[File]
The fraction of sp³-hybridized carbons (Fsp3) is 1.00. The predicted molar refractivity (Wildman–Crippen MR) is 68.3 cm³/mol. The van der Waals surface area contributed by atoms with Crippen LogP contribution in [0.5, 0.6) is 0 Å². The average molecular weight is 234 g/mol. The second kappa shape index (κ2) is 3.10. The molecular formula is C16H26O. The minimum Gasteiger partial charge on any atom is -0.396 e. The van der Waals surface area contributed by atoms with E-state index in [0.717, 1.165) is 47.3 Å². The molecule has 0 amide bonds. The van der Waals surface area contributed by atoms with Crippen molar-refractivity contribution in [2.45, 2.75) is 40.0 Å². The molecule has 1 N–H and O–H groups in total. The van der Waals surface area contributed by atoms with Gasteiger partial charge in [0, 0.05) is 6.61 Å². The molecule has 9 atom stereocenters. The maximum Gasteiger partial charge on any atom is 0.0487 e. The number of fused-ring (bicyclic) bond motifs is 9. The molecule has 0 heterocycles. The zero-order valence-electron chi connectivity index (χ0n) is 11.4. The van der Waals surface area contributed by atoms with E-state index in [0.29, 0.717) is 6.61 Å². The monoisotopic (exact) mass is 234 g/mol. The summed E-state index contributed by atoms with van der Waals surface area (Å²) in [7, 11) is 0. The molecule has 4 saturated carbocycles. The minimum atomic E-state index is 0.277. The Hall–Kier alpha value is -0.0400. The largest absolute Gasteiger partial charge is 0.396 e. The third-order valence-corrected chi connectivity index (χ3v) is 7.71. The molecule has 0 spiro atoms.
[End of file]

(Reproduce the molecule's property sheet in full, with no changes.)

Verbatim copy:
The fraction of sp³-hybridized carbons (Fsp3) is 1.00. The predicted molar refractivity (Wildman–Crippen MR) is 68.3 cm³/mol. The van der Waals surface area contributed by atoms with Crippen LogP contribution in [0.5, 0.6) is 0 Å². The average molecular weight is 234 g/mol. The second kappa shape index (κ2) is 3.10. The molecular formula is C16H26O. The minimum Gasteiger partial charge on any atom is -0.396 e. The van der Waals surface area contributed by atoms with E-state index in [0.717, 1.165) is 47.3 Å². The molecule has 0 amide bonds. The van der Waals surface area contributed by atoms with Crippen molar-refractivity contribution in [2.45, 2.75) is 40.0 Å². The molecule has 1 N–H and O–H groups in total. The van der Waals surface area contributed by atoms with Gasteiger partial charge in [0, 0.05) is 6.61 Å². The molecule has 9 atom stereocenters. The maximum Gasteiger partial charge on any atom is 0.0487 e. The number of fused-ring (bicyclic) bond motifs is 9. The molecule has 0 heterocycles. The zero-order valence-electron chi connectivity index (χ0n) is 11.4. The van der Waals surface area contributed by atoms with E-state index in [0.29, 0.717) is 6.61 Å². The monoisotopic (exact) mass is 234 g/mol. The summed E-state index contributed by atoms with van der Waals surface area (Å²) in [7, 11) is 0. The molecule has 4 saturated carbocycles. The minimum atomic E-state index is 0.277. The Hall–Kier alpha value is -0.0400. The largest absolute Gasteiger partial charge is 0.396 e. The third-order valence-corrected chi connectivity index (χ3v) is 7.71. The molecule has 0 spiro atoms.